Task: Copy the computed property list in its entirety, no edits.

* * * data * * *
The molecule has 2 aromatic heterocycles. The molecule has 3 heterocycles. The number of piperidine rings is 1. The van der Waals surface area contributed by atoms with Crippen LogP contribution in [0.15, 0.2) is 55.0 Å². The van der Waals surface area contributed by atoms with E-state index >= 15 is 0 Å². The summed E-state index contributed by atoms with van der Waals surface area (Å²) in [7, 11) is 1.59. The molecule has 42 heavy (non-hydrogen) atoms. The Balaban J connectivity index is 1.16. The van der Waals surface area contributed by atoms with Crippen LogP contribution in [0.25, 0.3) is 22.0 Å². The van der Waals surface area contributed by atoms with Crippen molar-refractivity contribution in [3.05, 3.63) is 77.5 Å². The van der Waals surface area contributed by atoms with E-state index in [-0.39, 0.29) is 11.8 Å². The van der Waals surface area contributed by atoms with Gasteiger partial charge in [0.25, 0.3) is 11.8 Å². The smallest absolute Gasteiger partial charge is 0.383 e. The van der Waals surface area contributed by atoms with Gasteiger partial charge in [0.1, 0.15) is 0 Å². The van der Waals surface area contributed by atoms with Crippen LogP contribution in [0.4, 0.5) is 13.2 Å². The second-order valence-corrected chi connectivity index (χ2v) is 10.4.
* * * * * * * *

The molecule has 2 aromatic heterocycles. The molecule has 3 heterocycles. The number of piperidine rings is 1. The van der Waals surface area contributed by atoms with Crippen LogP contribution in [0.15, 0.2) is 55.0 Å². The van der Waals surface area contributed by atoms with E-state index >= 15 is 0 Å². The summed E-state index contributed by atoms with van der Waals surface area (Å²) in [7, 11) is 1.59. The molecule has 42 heavy (non-hydrogen) atoms. The Balaban J connectivity index is 1.16. The van der Waals surface area contributed by atoms with Crippen LogP contribution in [0.25, 0.3) is 22.0 Å². The van der Waals surface area contributed by atoms with Crippen molar-refractivity contribution in [3.05, 3.63) is 77.5 Å². The van der Waals surface area contributed by atoms with E-state index in [-0.39, 0.29) is 11.8 Å². The van der Waals surface area contributed by atoms with Gasteiger partial charge in [0.25, 0.3) is 11.8 Å². The smallest absolute Gasteiger partial charge is 0.383 e. The van der Waals surface area contributed by atoms with Gasteiger partial charge in [0.1, 0.15) is 0 Å². The van der Waals surface area contributed by atoms with Crippen LogP contribution in [0.4, 0.5) is 13.2 Å². The second-order valence-corrected chi connectivity index (χ2v) is 10.4.